Lyons review: Make council tax fairer

Council tax is not ‘broken’ but does need to be made fairer, a government-commissioned review concluded today.

As part of this reform, the government should consider re-valuing properties to make the rich pay more and the poor less, Sir Michael Lyons concluded as he published his three-year long study into local government finances.

It recommends properties are re-valued, with additional bands created to capture the cheapest and most expensive properties. Those living in the cheapest properties would benefit from a cut in council tax, while a top band is proposed for the most expensive properties.

As an immediate measure to improve fairness, Sir Michael recommends households entitled to council tax benefit should receive it automatically to help the £1.8 billion in unclaimed benefits reach the poorest families.

Council tax suffers from a perception of unfairness, the review notes, particularly in respect to the elderly. To counter this, the savings limit for pensioners should be increased to £50,000 before they lose allowances.

Introducing the review, Sir Michael said: “This package of reforms is designed to set out a developmental approach towards a more devolved and ambitious future for local government, based on improving relationships between central and local government, better local choices, more effective management of pressures, and greater public trust in the system as a whole.”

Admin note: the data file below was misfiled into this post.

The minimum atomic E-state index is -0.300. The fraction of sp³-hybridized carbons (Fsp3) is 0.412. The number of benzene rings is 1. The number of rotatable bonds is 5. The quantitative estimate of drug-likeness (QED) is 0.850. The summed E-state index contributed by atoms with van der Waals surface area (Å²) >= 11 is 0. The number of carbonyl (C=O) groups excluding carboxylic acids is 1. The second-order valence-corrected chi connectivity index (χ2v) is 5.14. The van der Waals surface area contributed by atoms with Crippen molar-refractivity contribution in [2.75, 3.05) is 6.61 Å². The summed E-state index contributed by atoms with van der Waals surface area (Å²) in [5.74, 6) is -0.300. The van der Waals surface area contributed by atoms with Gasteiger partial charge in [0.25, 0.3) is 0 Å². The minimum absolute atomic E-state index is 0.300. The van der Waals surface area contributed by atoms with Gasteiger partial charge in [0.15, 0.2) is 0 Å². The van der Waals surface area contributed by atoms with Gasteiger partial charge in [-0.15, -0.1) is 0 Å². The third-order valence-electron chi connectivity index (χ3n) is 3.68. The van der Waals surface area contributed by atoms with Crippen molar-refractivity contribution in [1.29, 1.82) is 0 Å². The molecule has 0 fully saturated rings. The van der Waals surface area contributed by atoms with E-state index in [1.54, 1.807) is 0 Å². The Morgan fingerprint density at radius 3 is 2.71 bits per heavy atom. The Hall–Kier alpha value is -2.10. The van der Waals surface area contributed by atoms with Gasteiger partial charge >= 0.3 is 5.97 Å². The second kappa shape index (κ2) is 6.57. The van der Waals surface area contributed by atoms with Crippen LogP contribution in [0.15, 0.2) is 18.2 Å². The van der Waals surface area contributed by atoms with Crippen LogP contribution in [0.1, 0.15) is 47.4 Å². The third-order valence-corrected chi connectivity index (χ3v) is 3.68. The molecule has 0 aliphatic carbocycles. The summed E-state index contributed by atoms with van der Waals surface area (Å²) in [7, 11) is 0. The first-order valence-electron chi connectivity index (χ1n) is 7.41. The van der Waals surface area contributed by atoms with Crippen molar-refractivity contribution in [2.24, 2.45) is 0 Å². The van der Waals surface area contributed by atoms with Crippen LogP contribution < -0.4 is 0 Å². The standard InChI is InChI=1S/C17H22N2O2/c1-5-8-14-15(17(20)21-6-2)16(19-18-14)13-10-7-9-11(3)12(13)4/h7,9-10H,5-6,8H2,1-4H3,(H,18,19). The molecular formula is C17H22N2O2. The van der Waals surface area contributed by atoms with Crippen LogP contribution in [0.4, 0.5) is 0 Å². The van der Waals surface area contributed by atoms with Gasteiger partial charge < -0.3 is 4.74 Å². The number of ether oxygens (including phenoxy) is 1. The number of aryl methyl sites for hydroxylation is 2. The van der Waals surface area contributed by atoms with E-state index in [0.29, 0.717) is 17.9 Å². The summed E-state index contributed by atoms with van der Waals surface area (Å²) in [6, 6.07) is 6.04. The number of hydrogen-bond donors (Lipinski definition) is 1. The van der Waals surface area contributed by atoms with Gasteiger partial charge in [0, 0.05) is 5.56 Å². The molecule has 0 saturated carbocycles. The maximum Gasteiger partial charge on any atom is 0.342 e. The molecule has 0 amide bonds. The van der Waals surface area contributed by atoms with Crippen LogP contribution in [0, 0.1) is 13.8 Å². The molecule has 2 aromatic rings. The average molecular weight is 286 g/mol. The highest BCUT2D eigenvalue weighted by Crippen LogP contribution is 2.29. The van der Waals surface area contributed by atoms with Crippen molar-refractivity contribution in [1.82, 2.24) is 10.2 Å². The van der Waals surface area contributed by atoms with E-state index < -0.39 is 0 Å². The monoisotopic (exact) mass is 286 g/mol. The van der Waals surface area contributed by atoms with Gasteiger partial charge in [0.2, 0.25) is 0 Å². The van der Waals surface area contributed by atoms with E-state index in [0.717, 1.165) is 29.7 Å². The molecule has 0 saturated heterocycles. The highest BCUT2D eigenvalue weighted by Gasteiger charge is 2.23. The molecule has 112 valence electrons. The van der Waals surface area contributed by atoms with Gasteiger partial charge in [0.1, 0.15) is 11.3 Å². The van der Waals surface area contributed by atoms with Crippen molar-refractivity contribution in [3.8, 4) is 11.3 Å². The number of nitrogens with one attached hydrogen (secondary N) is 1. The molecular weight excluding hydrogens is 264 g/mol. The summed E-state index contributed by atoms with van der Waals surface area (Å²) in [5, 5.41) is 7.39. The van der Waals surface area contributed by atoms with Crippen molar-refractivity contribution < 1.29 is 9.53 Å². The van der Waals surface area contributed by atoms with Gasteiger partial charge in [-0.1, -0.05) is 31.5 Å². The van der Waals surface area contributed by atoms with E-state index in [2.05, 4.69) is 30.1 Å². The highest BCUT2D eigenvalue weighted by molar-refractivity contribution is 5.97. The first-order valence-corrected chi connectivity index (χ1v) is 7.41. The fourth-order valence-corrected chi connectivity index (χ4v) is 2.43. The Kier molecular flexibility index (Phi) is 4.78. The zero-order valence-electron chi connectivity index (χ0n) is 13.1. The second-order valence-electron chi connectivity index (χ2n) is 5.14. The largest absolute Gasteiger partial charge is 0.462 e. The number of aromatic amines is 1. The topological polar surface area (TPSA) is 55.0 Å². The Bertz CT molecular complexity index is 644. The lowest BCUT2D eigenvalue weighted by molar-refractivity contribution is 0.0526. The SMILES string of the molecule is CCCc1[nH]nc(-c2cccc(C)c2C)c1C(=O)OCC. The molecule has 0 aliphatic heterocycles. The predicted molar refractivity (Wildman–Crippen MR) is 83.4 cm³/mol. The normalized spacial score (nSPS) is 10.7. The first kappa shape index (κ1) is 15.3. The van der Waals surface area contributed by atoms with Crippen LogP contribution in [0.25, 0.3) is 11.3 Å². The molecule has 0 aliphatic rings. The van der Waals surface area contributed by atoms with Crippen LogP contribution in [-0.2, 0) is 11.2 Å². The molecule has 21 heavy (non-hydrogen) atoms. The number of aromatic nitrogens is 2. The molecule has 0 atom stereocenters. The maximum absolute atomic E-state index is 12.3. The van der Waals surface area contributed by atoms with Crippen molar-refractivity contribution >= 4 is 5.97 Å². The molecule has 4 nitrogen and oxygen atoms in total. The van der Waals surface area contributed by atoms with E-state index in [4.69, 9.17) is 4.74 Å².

In the longer term, major reforms including a local income tax are not out of the question, the review recommends, but rules this is a matter for the government to decide and will require more public support and understanding.

Immediate reforms should improve the relationship between local and central government, Sir Michael recommends. Local authorities should be granted greater flexibility, with less reliance on specific and ring fenced grants.

Launching the review, Sir Michael said there may be a case for an independent commission to look at the adequacy of central government funding compared to the demands placed on it.

The system should be made more transparent to highlight the contribution from national taxation, the review concludes. Local authorities should also be given more incentives to create economic prosperity and growth.

Council tax re-banding can wait for a while, the report concedes, but the government will need to update the base rate to improve fairness. Adding two new bands should not increas average council tax bills, Sir Michael argues.

Medium term reforms could also include granting local authorities the power to levy a tourist tax, improving the incentives within the grant system and allocating a fixed proportion of national tax to local government.

“Some of these changes can start immediately, building on current changes to the performance framework and Local Area Agreements; others can be taken forward in the Comprehensive Spending Review; whilst some require primary legislation,” notes Sir Michael.

Communities secretary Ruth Kelly has already said the government will not launch any revaluation scheme before the next general election.

The idea of a top band for the 80,000 properties worth more than £1 million is a “non-runner” for the current parliament, Ms Kelly said this weekend.

The Lyons review was commissioned by the chancellor Gordon Brown and deputy prime minister John Prescott in 2004.